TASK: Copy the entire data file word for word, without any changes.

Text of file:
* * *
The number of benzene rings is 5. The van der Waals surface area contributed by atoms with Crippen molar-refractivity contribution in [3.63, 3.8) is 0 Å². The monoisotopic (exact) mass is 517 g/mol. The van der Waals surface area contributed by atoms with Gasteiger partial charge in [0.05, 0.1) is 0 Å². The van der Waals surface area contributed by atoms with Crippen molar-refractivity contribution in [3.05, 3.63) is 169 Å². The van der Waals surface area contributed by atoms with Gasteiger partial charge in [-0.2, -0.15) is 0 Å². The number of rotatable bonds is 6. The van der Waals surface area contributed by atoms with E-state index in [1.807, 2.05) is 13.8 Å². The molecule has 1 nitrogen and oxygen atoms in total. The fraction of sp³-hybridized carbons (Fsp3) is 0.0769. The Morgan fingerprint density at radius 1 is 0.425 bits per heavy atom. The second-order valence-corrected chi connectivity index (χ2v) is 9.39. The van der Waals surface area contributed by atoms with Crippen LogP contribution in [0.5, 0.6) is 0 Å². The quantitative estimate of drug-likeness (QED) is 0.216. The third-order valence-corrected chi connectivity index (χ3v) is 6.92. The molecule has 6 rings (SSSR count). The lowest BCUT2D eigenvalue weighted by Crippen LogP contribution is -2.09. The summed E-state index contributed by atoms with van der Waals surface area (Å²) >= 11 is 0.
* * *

The number of benzene rings is 5. The van der Waals surface area contributed by atoms with Crippen molar-refractivity contribution in [3.63, 3.8) is 0 Å². The monoisotopic (exact) mass is 517 g/mol. The van der Waals surface area contributed by atoms with Gasteiger partial charge in [0.05, 0.1) is 0 Å². The van der Waals surface area contributed by atoms with Crippen molar-refractivity contribution in [3.05, 3.63) is 169 Å². The van der Waals surface area contributed by atoms with Gasteiger partial charge in [-0.2, -0.15) is 0 Å². The number of rotatable bonds is 6. The van der Waals surface area contributed by atoms with E-state index in [1.807, 2.05) is 13.8 Å². The molecule has 1 nitrogen and oxygen atoms in total. The fraction of sp³-hybridized carbons (Fsp3) is 0.0769. The Morgan fingerprint density at radius 1 is 0.425 bits per heavy atom. The second-order valence-corrected chi connectivity index (χ2v) is 9.39. The van der Waals surface area contributed by atoms with Crippen LogP contribution in [0.5, 0.6) is 0 Å². The quantitative estimate of drug-likeness (QED) is 0.216. The third-order valence-corrected chi connectivity index (χ3v) is 6.92. The molecule has 6 rings (SSSR count). The lowest BCUT2D eigenvalue weighted by Crippen LogP contribution is -2.09. The summed E-state index contributed by atoms with van der Waals surface area (Å²) >= 11 is 0.